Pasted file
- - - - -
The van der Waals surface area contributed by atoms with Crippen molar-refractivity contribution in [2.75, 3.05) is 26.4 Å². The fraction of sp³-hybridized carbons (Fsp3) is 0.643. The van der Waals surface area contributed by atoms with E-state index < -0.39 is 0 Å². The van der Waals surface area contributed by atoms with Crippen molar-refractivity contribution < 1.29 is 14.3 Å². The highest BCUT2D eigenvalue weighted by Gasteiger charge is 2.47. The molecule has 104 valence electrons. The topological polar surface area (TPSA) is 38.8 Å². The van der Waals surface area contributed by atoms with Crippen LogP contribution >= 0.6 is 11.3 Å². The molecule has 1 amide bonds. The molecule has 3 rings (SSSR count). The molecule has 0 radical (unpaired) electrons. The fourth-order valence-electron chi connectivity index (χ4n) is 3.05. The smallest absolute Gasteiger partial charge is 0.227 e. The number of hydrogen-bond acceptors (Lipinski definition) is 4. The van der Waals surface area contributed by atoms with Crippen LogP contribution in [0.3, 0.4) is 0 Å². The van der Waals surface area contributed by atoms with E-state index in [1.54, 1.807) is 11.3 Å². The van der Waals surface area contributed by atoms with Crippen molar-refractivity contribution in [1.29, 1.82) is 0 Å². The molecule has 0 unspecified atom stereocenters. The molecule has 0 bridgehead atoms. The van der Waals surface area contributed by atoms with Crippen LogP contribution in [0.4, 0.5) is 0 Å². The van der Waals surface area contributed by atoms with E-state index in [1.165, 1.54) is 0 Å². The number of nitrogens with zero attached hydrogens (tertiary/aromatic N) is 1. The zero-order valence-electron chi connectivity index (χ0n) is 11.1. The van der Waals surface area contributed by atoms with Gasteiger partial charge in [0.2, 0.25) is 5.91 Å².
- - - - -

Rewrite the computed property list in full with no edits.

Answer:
The van der Waals surface area contributed by atoms with Crippen molar-refractivity contribution in [2.75, 3.05) is 26.4 Å². The fraction of sp³-hybridized carbons (Fsp3) is 0.643. The van der Waals surface area contributed by atoms with E-state index < -0.39 is 0 Å². The van der Waals surface area contributed by atoms with Crippen molar-refractivity contribution < 1.29 is 14.3 Å². The highest BCUT2D eigenvalue weighted by Gasteiger charge is 2.47. The molecule has 104 valence electrons. The topological polar surface area (TPSA) is 38.8 Å². The van der Waals surface area contributed by atoms with Crippen LogP contribution >= 0.6 is 11.3 Å². The molecule has 1 amide bonds. The molecule has 3 rings (SSSR count). The molecule has 0 radical (unpaired) electrons. The fourth-order valence-electron chi connectivity index (χ4n) is 3.05. The smallest absolute Gasteiger partial charge is 0.227 e. The number of hydrogen-bond acceptors (Lipinski definition) is 4. The van der Waals surface area contributed by atoms with Crippen LogP contribution in [0.3, 0.4) is 0 Å². The van der Waals surface area contributed by atoms with E-state index in [1.54, 1.807) is 11.3 Å². The van der Waals surface area contributed by atoms with Crippen molar-refractivity contribution in [1.29, 1.82) is 0 Å². The molecule has 0 unspecified atom stereocenters. The molecule has 0 bridgehead atoms. The van der Waals surface area contributed by atoms with Crippen LogP contribution in [0.4, 0.5) is 0 Å². The van der Waals surface area contributed by atoms with E-state index in [1.165, 1.54) is 0 Å². The number of nitrogens with zero attached hydrogens (tertiary/aromatic N) is 1. The zero-order valence-electron chi connectivity index (χ0n) is 11.1. The van der Waals surface area contributed by atoms with Gasteiger partial charge in [0.2, 0.25) is 5.91 Å².